Entrepreneurship is a growing field of research, attracting researchers from many different disciplines including economics, sociology, psychology, and management. The concept of entrepreneurship, and research in the field, is becoming institutionalized, increasingly oriented by influential trends, theories and methods, following the mainstream and being shaped accordingly.
The objective of this book is to move beyond mainstream approaches and assumptions which are dominating the field, and to raise questions about the nature and process of entrepreneurship research. Over twelve chapters, leading international thinkers in the field debate the impact and the consequences of institutionalization. Taking key research orientations including multidisciplinarity, international entrepreneurship, social entrepreneurship, and ethics, it takes a critical and constructive and sometimes controversial posture and encourages a re-examination of the way we look at the social and economic phenomenon of entrepreneurship.
This book is vital reading for entrepreneurship researchers and educators, advanced students and policy-makers in Entrepreneurship, Economics, Sociology and Psychology.
'Alain Fayolle and Philippe Riot have managed to bring together world-class researchers who have helped shape the field of entrepreneurship and the way we perceive it today. By inviting them to critique, challenge and question our understandings, assumptions and beliefs about the field and its future, these great minds take the reader on a stimulating journey which enables them to engage with the field’s past but also see the critical role they might play in its future. An inspiring read and very timely addition.' - Sarah Jack, Professor, Lancaster University, UK
'Fayolle and Riot have managed to put together a group of brilliant authorities in and on entrepreneurship, providing a rich and many-faceted insight into the intricacies of entrepreneurship research. An excellent aspect of this book is that every second chapter constitutes a reflection on the chapter that came before. This paves the way for a unique scholarly discussion and is a 'must-read' for those who want to participate in and contribute to this dialogue.' - Helle Neergaard, Professor, University of Aarhus, Denmark and President of the European Council for Small Business and Entrepreneurship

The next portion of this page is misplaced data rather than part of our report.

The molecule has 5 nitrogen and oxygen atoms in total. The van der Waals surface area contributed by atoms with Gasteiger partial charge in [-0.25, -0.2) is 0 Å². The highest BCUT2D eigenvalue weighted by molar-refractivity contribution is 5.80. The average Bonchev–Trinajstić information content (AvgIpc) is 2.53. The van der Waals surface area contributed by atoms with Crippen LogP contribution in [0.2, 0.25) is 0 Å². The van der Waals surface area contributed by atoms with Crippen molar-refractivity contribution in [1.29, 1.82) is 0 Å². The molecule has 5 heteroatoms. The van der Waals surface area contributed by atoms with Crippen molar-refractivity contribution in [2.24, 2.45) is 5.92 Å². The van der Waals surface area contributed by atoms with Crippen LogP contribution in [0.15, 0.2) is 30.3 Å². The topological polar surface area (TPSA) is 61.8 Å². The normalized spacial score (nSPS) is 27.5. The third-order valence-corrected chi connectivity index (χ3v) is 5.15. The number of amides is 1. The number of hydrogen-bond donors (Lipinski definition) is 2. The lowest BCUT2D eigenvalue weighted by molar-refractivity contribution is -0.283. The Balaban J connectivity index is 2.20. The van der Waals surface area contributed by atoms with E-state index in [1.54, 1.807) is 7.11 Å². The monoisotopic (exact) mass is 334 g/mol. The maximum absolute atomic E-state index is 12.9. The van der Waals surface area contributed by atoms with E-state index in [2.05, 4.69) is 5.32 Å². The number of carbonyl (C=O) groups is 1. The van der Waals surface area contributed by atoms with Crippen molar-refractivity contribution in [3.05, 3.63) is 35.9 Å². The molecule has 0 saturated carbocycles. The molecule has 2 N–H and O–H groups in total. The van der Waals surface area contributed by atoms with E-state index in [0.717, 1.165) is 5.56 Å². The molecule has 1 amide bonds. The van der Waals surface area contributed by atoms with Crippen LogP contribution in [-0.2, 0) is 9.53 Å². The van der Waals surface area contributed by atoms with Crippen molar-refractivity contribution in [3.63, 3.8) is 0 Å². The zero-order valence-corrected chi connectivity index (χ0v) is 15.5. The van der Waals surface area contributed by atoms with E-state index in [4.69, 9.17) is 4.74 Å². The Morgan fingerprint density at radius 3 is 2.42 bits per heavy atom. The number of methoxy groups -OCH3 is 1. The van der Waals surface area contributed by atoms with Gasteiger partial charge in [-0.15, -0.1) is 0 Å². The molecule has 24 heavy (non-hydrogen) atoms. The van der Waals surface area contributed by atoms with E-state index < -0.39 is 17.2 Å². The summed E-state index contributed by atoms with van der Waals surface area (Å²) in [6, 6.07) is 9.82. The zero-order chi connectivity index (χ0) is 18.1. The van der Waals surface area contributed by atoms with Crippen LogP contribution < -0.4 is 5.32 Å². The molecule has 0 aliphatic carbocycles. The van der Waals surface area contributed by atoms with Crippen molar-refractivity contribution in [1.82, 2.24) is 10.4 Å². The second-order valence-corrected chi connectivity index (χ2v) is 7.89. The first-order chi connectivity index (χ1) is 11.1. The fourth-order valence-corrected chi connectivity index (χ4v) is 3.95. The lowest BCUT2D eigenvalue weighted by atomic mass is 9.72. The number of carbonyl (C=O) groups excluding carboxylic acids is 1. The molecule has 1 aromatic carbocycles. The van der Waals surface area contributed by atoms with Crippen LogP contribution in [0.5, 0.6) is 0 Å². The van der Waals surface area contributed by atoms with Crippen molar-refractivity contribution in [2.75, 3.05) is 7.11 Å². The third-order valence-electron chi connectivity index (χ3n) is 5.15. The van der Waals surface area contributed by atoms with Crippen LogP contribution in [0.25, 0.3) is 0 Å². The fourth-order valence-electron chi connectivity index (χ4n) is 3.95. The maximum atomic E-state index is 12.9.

1. Introduction (Alain Fayolle and Philippe Riot) 2. Dimly Through the Fog: Institutional forces affecting the multidisciplinary nature of entrepreneurship (Howard Aldrich) 3. Moving On: Affirming the entrepreneurial in entrepreneurship research (Daniel Hjorth) 4. The Economic Reification of Entrepreneurship, Re-engaging with the Social (Alistair Anderson) 5. Social Entrepreneurship: To defend society from itself (Karin Berglund and Annika Skoglund) 6. Is International Entrepreneurship Research a Viable Spin-off from its Parent Disciplines? (Nicole Coviello, Marian Jones and Patricia McDougall-Covin) 7. Navigating the Growing Field of Entrepreneurship Inquiry: Successonist and relational modes of theory development (Denise Fletcher and Paul Selden) 8. Institutionalization of the Field and its Impact on Both the Ethics and the Quality of Entrepreneurship Research in the Coming Decades (Benson Honig) 9. Legitimacy or Relevance: That is the question (Bengt Johannisson) 10. What Makes Scholars "Interesting" in Entrepreneurship Research: Learning from the past (Hans Landstrom) 11. Entrepreneurship Research Without Passion: Let’s fall in love again (Matthias Fink, Isabella Hatak, Richard Lang and Daniela Maresch) 12. Conclusion: Final thoughts and perspectives (Philippe Riot and Alain Fayolle)
The current focus on entrepreneurship as a purely market-based phenomenon and an unquestionably desirable economic and profitable activity leads to undervaluing and under researching important issues in relation to power, ideology or phenomenology. New postures, new theoretical lenses and new approaches are needed to study entrepreneurship as a contextualized and socially embedded phenomenon. The objective of this series therefore is to adopt a critical and constructive posture towards the theories, methods, epistemologies, assumptions and beliefs which dominate mainstream thinking. It aims to provide a forum for scholarship which questions the prevailing assumptions and beliefs currently dominating entrepreneurship research and invites contributions from a wide range of different communities of scholars, which focus on novelty, diversity and critique.